The EU and Somalia

Counter-Piracy and the Question of a Comprehensive Approach

Executive Summary

Since 2005, violent attacks on maritime traffic off the Somali coast have been steadily increasing. Somali pirates have managed to establish a unique business model: vessels of all kinds are being hijacked with their crews on board for the sole purpose of gaining ransom. During the last few years, they have been improving their capabilities and skills to such a degree that   Jack Lang, the United Nations Secretary-General’s Special Adviser on Legal Issues related to Piracy off the Coast of Somalia, has confirmed an industrialization of the phenomenon.

Taking into account the plight of the Somali people after more than two decades of internal conflict, the implications of prolonged insecurity and instability for the country and the region, as well as the impact of terrorist activities and organized piracy for its citizens and the European Union’s strategic and economic interests, the EU has tried to tackle the crisis from  various angles by instigating what has been labelled a “comprehensive approach”. In this, political dialogue as well as humanitarian and  development aid have been complemented not only by efforts to prop up  the Somali security sector but also by the first naval operation ever established within the framework of the Common Security and Defence Policy (CSDP): EU Naval Force (EUNAVFOR) Atalanta.

Despite all these efforts and despite close cooperation with many partners such as the United Nations (UN), the African Union (AU), and the United States (US), the Somali crisis is however not even close to being solved and Somali pirates continue to pose a risk to global maritime shipping. This clearly indicates that, although the need for coherence when tackling transnational risks is widely uncontested, the planning and implementation of a comprehensive approach is a difficult task, given the complexity of the challenge, the involvement of a multitude of partners and other players, as well as the diversity of the interests at stake. This is all the more true as the EU is itself an actor of composite nature.

Thus, despite the wide range of cooperative efforts that are ongoing in  various sectors and some tactical successes, the EU now first and foremost urgently needs to thoroughly reconsider its own approach. The EU − being only one player amongst many in this international endeavour − has to “get its act together” in a more strategic approach in order to make best use of its various means and instruments: the assessment of this current study shows that, although it has placed its own engagement under the rhetorical umbrella of a comprehensive approach, a piecemeal approach by the European Union is still prevalent. This refers to both the institutional set-up as well as the actual engagement. However that the EU function well and coherently internally is only a necessary, but not a sufficient, condition for effective external security governance and for engagement with and in socalled failing or failed states like Somalia: even if the EU had a perfect comprehensive approach, this would not guarantee success given the manifold local, regional and international intricacies of the Somalia issue. Nonetheless, improving its own strategies and mechanisms of engagement will raise the odds for a more stable Somalia in a more stable region.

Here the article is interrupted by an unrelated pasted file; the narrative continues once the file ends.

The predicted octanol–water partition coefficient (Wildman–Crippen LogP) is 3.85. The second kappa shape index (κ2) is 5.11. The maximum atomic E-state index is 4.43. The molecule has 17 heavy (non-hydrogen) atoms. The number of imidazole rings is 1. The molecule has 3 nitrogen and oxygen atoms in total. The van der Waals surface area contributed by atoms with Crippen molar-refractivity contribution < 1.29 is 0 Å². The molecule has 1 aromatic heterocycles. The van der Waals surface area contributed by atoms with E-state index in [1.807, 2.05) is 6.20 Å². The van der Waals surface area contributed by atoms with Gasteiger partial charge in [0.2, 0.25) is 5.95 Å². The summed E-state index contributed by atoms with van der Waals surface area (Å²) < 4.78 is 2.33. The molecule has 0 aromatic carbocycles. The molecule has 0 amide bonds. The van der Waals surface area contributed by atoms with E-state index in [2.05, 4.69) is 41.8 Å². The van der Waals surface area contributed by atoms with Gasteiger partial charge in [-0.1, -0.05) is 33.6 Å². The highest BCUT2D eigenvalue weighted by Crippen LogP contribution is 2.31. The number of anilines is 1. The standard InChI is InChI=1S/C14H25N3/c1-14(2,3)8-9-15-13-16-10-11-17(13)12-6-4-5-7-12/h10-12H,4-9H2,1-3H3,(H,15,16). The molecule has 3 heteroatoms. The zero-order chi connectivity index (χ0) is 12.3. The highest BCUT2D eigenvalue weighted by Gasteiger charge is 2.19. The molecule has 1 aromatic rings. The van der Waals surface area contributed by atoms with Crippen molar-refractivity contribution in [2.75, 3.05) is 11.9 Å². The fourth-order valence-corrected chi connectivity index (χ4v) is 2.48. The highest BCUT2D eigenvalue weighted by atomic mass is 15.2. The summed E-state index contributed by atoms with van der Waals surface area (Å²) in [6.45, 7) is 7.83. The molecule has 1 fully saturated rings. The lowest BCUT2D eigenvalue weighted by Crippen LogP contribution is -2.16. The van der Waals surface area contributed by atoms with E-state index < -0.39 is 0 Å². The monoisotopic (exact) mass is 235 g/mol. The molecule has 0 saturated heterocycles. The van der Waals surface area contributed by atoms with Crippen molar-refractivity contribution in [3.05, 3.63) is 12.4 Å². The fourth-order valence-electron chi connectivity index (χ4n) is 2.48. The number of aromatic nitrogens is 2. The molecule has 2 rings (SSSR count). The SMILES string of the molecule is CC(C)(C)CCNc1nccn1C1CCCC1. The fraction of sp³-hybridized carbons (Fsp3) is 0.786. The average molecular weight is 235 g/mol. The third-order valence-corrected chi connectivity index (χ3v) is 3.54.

It is furthermore common sense that, because it is primarily rooted in Somalia’s political and socio-economic conditions, the solution for the piracy challenge is to be found on land. Therefore the EU should follow an explicit “Somalia first” approach – in contrast to a possible “piracy first” point of departure – whereby the lead has to be in the hands of the Somali people themselves. In this regard, the EU should critically assess the practices and outcomes of its previous state-building efforts and use the insights gained from this for future sound strategy-building. It should consider supporting
alternative approaches to centralized forms of governance and de-facto trusteeships such as decentralized systems of governance or non-state oligopolies of power if this better suits local power relations – because, in the end, it is up to the Somali people themselves to decide on the form of
governance they wish to establish.

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